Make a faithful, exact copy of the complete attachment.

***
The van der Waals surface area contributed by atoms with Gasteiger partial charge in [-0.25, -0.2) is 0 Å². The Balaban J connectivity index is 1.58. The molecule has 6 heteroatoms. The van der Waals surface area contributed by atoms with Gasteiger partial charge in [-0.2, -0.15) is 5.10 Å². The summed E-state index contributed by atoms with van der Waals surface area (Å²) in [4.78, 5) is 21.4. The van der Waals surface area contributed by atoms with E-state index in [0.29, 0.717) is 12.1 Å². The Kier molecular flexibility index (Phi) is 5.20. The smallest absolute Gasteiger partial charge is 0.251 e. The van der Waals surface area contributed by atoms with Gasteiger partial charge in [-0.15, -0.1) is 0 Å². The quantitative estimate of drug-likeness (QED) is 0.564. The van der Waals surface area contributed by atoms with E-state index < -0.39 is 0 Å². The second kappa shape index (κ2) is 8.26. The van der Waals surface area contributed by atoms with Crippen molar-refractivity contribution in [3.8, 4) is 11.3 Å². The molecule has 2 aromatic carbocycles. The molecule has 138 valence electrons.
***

The van der Waals surface area contributed by atoms with Gasteiger partial charge in [-0.25, -0.2) is 0 Å². The Balaban J connectivity index is 1.58. The molecule has 6 heteroatoms. The van der Waals surface area contributed by atoms with Gasteiger partial charge in [-0.2, -0.15) is 5.10 Å². The summed E-state index contributed by atoms with van der Waals surface area (Å²) in [4.78, 5) is 21.4. The van der Waals surface area contributed by atoms with E-state index in [0.29, 0.717) is 12.1 Å². The Kier molecular flexibility index (Phi) is 5.20. The smallest absolute Gasteiger partial charge is 0.251 e. The van der Waals surface area contributed by atoms with Gasteiger partial charge in [-0.15, -0.1) is 0 Å². The quantitative estimate of drug-likeness (QED) is 0.564. The van der Waals surface area contributed by atoms with E-state index < -0.39 is 0 Å². The second kappa shape index (κ2) is 8.26. The van der Waals surface area contributed by atoms with Crippen molar-refractivity contribution in [3.8, 4) is 11.3 Å². The molecule has 2 aromatic carbocycles. The molecule has 138 valence electrons.